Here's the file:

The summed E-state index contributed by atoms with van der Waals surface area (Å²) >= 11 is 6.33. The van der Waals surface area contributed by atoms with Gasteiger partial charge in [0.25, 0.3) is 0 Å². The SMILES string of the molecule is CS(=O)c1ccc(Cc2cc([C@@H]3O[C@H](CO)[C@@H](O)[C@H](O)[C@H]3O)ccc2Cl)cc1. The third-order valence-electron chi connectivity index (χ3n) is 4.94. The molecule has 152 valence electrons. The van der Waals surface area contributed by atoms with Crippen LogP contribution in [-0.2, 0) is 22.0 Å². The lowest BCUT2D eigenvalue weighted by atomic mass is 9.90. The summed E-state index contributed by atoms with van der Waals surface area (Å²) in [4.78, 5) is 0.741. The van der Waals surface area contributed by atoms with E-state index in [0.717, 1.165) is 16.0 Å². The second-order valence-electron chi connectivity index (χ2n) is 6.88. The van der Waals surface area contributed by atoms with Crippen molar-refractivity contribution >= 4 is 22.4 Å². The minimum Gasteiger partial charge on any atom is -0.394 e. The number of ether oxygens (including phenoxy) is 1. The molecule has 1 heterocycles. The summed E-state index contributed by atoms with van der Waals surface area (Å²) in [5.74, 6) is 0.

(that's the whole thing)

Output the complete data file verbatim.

The summed E-state index contributed by atoms with van der Waals surface area (Å²) >= 11 is 6.33. The van der Waals surface area contributed by atoms with Gasteiger partial charge in [0.25, 0.3) is 0 Å². The SMILES string of the molecule is CS(=O)c1ccc(Cc2cc([C@@H]3O[C@H](CO)[C@@H](O)[C@H](O)[C@H]3O)ccc2Cl)cc1. The third-order valence-electron chi connectivity index (χ3n) is 4.94. The molecule has 152 valence electrons. The van der Waals surface area contributed by atoms with Crippen LogP contribution in [-0.2, 0) is 22.0 Å². The lowest BCUT2D eigenvalue weighted by atomic mass is 9.90. The summed E-state index contributed by atoms with van der Waals surface area (Å²) in [4.78, 5) is 0.741. The van der Waals surface area contributed by atoms with E-state index in [0.717, 1.165) is 16.0 Å². The second-order valence-electron chi connectivity index (χ2n) is 6.88. The van der Waals surface area contributed by atoms with Crippen molar-refractivity contribution >= 4 is 22.4 Å². The minimum Gasteiger partial charge on any atom is -0.394 e. The number of ether oxygens (including phenoxy) is 1. The molecule has 1 heterocycles. The summed E-state index contributed by atoms with van der Waals surface area (Å²) in [5.74, 6) is 0.